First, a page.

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\(ABC\) any triangle

Any \(BD\) and \(CE\) drawn such that \(D\) lies on \(AC\) and \(E\) lies on \(AB\)

\(DE\) drawn

\(BD\) and \(CE\) intersect at \(I\)




Prove that \(M-N-O\) are collinear

Note by Megh Parikh
3 years, 11 months ago

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We will use normalized barycentric coordinates \(A = (1,0,0)\), \(B = (0,1,0)\), \(C = (0,0,1)\). Then \(D = (p,0,1 - p)\), \(E = (q,1 - q,0)\). Now \(N\) is a midpoint of \(DE\), hence \[N = \left(\frac{p + q}{2}, \frac{1 - q}{2},\frac{1 - p}{2}\right)\] Equation of line \(BD\) is \[pz = (1 - p)x\] and equation of line \(CE\) is \[(1 - q)x = qy\] Intersecting these lines we get \[I = \left(\frac{pq}{p + q - pq}, \frac{p(1 - q)}{p + q - pq}, \frac{q(1 - p)}{p + q - pq}\right)\] Now \(O\) is midpoint of \(AI\), hence \[O = \left(\frac{p + q}{2(p + q - pq)}, \frac{p(1 - q)}{2(p + q - pq)}, \frac{q(1 - p)}{2(p + q - pq)}\right)\] And \(M\) is midpoint of \(BC\), so trivially \[M = \left(0, \frac{1}{2}, \frac{1}{2}\right)\] Now note that \[\begin{vmatrix} \frac{p + q}{2}& \frac{1 - q}{2}&\frac{1 - p}{2} \\ \frac{p + q}{2(p + q - pq)}& \frac{p(1 - q)}{2(p + q - pq)}& \frac{q(1 - p)}{2(p + q - pq)} \\ 0& 1/2& 1/2 \end{vmatrix} = 0\] Hence \(M,N,O\) are collinear. Jan J. · 3 years, 11 months ago

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@Jan J. I'm not sure I understand your last step. Are you taking the determinant of a matrix? I'm assuming that's what you're doing. How does that tell you that the three points are co-linear? Sotiri Komissopoulos · 3 years, 11 months ago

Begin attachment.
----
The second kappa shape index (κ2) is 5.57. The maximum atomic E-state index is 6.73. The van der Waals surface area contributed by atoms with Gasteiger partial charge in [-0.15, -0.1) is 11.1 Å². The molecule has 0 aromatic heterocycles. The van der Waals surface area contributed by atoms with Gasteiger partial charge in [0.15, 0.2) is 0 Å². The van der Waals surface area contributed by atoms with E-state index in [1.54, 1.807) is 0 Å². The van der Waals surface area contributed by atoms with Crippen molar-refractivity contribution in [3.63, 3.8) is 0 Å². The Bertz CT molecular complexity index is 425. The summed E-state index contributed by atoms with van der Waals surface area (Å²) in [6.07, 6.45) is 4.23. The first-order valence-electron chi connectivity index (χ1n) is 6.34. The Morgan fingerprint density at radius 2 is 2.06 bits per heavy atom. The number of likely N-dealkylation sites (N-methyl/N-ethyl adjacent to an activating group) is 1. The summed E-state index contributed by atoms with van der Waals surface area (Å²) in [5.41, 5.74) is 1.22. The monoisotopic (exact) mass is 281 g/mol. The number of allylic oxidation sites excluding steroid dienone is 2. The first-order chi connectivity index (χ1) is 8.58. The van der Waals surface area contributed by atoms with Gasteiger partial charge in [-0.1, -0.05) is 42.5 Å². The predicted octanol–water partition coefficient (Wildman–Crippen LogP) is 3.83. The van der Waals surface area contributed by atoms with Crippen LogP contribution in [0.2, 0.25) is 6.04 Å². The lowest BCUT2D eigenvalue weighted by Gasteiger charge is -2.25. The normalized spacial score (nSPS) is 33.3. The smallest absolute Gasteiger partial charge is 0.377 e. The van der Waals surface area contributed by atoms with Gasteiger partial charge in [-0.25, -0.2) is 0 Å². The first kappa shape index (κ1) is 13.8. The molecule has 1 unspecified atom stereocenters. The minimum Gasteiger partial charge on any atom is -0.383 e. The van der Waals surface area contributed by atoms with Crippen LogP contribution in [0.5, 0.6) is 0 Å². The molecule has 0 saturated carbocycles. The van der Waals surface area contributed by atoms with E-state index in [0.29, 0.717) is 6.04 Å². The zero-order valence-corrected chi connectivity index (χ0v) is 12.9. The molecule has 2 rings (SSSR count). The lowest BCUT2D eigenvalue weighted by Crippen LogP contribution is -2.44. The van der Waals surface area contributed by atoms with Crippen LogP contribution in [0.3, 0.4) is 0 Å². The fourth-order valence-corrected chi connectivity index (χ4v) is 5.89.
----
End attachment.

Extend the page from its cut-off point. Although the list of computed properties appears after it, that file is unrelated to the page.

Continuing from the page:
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@Sotiri Komissopoulos The main idea is: If the area of a triangle is 0, then the vertices lie on a straight line.

Note that once you found the coordinates of the points, you could go about finding the line that these three points are on. However, unless the ratios are immediate, this often requires a bunch more algebra. Showing that the area is 0 could be more straightforward.

Barycentric coordinates merely make the algebra much easier / nicer. A coordinate geometry approach would work similarly, though with much uglier values. Calvin Lin Staff · 3 years, 11 months ago

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@Sotiri Komissopoulos See here http://zacharyabel.com/papers/Barycentric_A07.pdf page 5. Jan J. · 3 years, 11 months ago

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This is the Newton-Gauss line of a complete quadrilateral. Jon Haussmann · 3 years, 11 months ago

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Why did every comment gets vote down? Zi Song Yeoh · 3 years, 8 months ago

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